She was a year younger than me and semifamous. I’d seen her all through high school, and then on the hood of a white Corvette as Miss Lonoke in the Soy Parade, a distinction that sent her to the Miss Arkansas pageant where she’d been first runner up to a raven- haired Miss Texarkana. She’d won a scholarship to some kind of modeling school, but by that summer she was back with her parents, clerking for old man Jolley at Lonoke Pharmacy and Drug.
This was Arkansas summertime, the heat was brutal, and my delivery truck was unairconditioned. Kimberly inhabited the cool inside the pharmacy’s double doors, a fluorescent-lit delight to the flesh and blood. I’d already hit Lowman’s, Mr. Templeton’s IGA and Knight’s Grocery, with its ten-foot tall suit of armor. It was Friday afternoon, payday, my labor was almost done. I had tickets to the All-Star game that night where Elvin Floyd Taylor was slated to suit up in Jackrabbit purple. It was a good, good time to be alive.
I carried a forty-pound bundle in past the soda bar. The air was fresh with the sprays of display perfume and medicine. She stood behind the counter in a white sundress, the spaghetti straps of which lay over tanned shoulders where spilled honey-blonde hair all lit up by the most extraordinary hazel eyes.
“Hi Joey,” she said. “You set those over there.” The sweat between my shoulders was cold.
For lack of anything better, I said, “Hey. Look here,” and pointed at my byline under a front-page story about a pig farm converting to ethanol. “That’s me.”
She laughed, a single note ringing. “What’s funny?”
“Puercos Gordos,” she said, and tapped my article three times with a fingertip. “Las Higas des puntas.”
The picture above my name was of three spotted hogs, snouts stuck in a trough. Snorkey’s corn will be turned into a new kind of gasoline… the caption said.
“I’m the author.”
She said, “Oh,” and nodded her head at me, narrowing beauty queen eyes. “I see.” “Want to get together?”
She’d had a boyfriend, I remembered. A B‑team lineman named Joel or something, though the dirt of their story escaped me. Her father was a famous drunk, an amputee who’d once been a football star.
“Maybe I’ll write a story about you. Take a picture of your trophies.”
She said, “Okay.”
The next afternoon I drove out Mt. Carmel Road, past the Confederate Cemetery into the countryside with its lush green hills rolling off into pastures where farmers had just mown and raked hay into long rows that shone acre after acre, and I remembered working for a man named Guess, hauling up a bale with a sliced in half king snake dangling from a wedge of green. This country was in my blood, where every house had a vegetable garden growing up to its back door, and dead animals littered the roadside, opossum and raccoon, squirrel and car chasing dogs.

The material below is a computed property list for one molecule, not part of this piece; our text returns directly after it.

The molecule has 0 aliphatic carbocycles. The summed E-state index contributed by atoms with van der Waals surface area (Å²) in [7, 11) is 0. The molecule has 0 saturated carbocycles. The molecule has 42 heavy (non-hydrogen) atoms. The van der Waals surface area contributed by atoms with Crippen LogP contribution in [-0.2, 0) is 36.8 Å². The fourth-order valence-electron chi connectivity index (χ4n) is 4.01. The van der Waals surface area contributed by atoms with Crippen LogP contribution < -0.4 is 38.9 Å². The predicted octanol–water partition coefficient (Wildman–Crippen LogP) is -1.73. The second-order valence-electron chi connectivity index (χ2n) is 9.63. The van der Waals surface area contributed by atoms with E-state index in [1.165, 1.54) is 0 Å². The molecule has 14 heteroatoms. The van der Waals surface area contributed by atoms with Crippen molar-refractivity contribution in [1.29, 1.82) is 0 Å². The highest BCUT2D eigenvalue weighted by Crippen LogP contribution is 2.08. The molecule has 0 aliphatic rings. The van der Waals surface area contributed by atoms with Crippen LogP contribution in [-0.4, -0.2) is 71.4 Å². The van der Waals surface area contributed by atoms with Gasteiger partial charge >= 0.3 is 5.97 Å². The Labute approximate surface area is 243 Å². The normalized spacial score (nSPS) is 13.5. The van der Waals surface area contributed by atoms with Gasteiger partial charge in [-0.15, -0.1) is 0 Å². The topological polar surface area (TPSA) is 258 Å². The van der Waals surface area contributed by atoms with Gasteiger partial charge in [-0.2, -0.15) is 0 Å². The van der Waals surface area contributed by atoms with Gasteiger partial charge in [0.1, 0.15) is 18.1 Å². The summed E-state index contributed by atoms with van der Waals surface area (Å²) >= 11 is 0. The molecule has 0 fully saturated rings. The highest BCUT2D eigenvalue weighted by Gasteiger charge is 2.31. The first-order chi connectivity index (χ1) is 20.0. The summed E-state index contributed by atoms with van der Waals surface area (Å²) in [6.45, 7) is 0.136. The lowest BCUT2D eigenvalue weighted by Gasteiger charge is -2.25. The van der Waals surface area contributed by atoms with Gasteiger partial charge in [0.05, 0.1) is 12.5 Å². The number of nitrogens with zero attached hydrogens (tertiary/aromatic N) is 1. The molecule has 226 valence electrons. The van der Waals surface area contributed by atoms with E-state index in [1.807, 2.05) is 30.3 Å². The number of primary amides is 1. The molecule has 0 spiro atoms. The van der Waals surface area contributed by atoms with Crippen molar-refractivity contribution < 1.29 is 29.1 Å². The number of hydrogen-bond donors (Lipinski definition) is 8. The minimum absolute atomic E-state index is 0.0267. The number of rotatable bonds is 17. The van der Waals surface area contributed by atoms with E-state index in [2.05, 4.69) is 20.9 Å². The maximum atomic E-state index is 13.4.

Every few miles was a schoolbus stop, where communities had constructed tin-roofed shelters over rickety benches, like the one Kim Burgin sat on that second, her hair yellow like a fire, waving me into that ripe Saturday evening in June, when the air we breathed seemed blessed and golden.
“Looking for somebody?”
“You.” When I opened the door she slid in beside me, and we drove real slow up the gravel drive to where her Daddy, a double amputee, sat fiddling with a ham radio hooked to an orange extension cord that was duct taped across the front porch.
Mr. Burgin looked up and nodded, then went back to his radio.
“Daddy. This is Joey.”
“Hey Joe,” Mr. Burgin said, and the radio let out a staticky cackle.
“He’s coming to supper.”
Mr. Burgin regarded me. His tee shirt was sweat stained and there was tobacco juice on his left shoulder. His pants were tied in knots below his knees. This close, he reminded me of Mama’s people, colorful, nobody’s fool. He wheeled my way and I shook his hand, trying not to look. Kim was radiant at his side–I have to tell you. There was nothing fake about her in the least–she was real to the bone. And I could see she had his face, the fine bone and shining eyes. “Well,” he said, “we could do worse. Tell me when.”
Inside, food was cooking, purple hull peas, it turned out, cornbread and ham. A blackberry cobbler steamed on the stove where a mess of okra drained on paper sacks. I was fed a fine country meal with sliced tomatoes and crookneck squash, lemon squeezed in the tea. Kim’s mother said the prayer, then set a hot plateful in front of me.